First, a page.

The consultant is expected to provide the following service and deliverables:

  • Regular ongoing liaison with National Trust project manager
  • Lead local stakeholder engagement activities
  • Convene and report on all stakeholder meetings
  • Prepare briefs and tender documents for relevant sub consultants and contractors
  • Prepare grant reporting documentation and assist with acquittal

Consultant capability

The consultant should demonstrate expertise and experience relevant to the project including project management and stakeholder engagement and liaison. Demonstration of previous engagements across a broad range of sectors and clients is necessary.

A breakdown of the proposed budget and timeframe against the proposed deliverables is expected

Submission Information

Assessment and Selection Criteria

The following criteria will be used to assess the submitted tenders:

  1. Consultancy and project experience
  2. Depth of insight into project requirements
  3. Availability to undertake the work
  4. knowledge/awareness of the local area
  5. Value for money

Disclaimer: The National Trust notes that the successful tender may not always be the lowest price offered as others may not meet standards or timing requirements.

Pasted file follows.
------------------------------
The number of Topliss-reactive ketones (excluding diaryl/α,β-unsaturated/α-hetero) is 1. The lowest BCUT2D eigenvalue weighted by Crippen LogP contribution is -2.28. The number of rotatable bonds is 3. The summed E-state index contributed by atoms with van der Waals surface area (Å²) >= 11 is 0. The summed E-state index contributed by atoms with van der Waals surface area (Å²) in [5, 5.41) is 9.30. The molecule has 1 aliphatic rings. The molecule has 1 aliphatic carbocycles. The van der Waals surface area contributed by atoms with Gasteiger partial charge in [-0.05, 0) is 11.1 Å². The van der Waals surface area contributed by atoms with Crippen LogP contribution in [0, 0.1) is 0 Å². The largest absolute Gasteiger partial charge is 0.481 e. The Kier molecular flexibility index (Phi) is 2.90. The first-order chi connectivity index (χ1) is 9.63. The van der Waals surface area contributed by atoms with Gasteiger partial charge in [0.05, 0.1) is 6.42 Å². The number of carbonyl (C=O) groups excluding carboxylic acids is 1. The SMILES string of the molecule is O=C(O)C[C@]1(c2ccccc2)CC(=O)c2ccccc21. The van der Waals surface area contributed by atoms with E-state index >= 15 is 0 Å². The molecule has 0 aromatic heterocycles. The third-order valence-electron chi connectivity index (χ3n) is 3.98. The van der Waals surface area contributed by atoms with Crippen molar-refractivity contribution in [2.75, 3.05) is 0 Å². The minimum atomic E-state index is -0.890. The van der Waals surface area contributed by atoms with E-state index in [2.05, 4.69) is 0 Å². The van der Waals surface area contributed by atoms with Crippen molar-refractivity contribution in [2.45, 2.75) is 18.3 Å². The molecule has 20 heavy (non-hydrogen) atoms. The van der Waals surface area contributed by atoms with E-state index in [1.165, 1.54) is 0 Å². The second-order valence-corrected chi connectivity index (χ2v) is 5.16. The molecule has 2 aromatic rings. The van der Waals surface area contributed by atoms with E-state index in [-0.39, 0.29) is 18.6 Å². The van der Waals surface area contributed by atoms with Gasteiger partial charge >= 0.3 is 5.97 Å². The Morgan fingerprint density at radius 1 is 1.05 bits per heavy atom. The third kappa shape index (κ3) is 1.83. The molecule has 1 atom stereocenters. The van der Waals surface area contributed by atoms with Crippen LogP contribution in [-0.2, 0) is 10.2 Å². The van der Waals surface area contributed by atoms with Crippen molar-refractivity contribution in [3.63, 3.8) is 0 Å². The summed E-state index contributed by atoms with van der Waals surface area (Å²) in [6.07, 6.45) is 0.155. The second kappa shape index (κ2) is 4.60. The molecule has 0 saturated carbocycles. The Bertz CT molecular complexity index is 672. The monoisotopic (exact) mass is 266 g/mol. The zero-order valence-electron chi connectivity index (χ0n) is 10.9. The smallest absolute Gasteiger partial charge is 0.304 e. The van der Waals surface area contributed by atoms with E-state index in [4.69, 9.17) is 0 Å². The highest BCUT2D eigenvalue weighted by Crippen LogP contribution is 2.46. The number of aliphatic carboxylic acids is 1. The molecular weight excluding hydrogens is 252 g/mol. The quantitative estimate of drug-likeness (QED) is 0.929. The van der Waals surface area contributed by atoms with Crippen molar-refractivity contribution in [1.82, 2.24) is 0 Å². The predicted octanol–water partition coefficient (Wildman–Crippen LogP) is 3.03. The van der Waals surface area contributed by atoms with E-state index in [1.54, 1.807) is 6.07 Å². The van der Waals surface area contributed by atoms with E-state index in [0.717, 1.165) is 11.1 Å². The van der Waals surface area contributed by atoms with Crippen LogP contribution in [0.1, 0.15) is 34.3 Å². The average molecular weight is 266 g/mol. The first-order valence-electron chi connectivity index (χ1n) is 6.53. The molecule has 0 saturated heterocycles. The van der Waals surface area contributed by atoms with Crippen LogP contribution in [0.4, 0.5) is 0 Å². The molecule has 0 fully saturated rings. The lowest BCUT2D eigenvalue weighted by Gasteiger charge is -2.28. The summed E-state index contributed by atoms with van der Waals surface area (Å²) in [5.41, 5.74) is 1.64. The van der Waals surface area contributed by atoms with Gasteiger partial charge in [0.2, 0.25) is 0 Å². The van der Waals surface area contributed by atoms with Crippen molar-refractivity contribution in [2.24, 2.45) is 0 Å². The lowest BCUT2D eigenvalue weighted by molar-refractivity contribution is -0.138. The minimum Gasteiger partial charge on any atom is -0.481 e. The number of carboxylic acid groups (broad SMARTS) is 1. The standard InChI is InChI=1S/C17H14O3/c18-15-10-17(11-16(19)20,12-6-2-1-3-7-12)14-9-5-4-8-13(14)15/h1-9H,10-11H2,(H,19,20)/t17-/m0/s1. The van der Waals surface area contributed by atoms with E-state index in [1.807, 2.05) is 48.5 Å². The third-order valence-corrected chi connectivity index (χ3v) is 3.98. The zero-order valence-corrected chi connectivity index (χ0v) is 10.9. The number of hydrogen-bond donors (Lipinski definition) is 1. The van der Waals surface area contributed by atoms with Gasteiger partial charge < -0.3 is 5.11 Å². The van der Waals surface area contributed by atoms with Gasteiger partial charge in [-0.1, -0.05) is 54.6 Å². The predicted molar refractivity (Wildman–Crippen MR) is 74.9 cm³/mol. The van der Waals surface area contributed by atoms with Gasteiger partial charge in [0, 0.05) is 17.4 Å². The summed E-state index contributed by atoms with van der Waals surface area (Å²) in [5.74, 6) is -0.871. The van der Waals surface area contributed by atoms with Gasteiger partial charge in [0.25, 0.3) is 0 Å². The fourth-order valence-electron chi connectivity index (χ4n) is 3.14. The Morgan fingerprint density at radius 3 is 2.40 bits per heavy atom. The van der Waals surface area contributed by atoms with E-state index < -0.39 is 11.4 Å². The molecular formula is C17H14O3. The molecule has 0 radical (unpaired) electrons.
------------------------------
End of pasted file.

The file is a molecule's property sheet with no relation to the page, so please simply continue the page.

Tender inclusions

The tender should be limited to 10 pages including:

  • Address the selection criteria
  • Name of the contractor, business address and relevant contact details
  • Details of any sub-contractors proposed
  • Details of services offered, background and financial standing
  • Total fee including travel and other disbursements
  • Rates for any additional works outside the agreed scope
  • Names and contact details of three referees who have had recent dealings with the contractor
  • Level of professional indemnity insurance and name of the company that holds the policy

Tender submission

All submissions should be clearly marked, “National Trust Collie Roundhouse Project Manager tender” and submitted no later than 5pm WST on Friday 26 July 2019 at:

The Old Observatory
4 Havelock Street

PO Box 1162


Email proposals received by the nominated closing date and time will be accepted provided that they are completed, signed, legible and include all necessary information required to be submitted as part of the proposal, and a hard copy of the proposal is forwarded to the National Trust of Western Australia on the same day.


Collie Roundhouse is located on the outskirts of the Town of Collie, 190km south of Perth and 55km east of Bunbury. On the Coalfields Highway 850 metres west of the Collie Visitor Centre, it sits on crown reserve land assigned for railway use since being gazetted in 1919.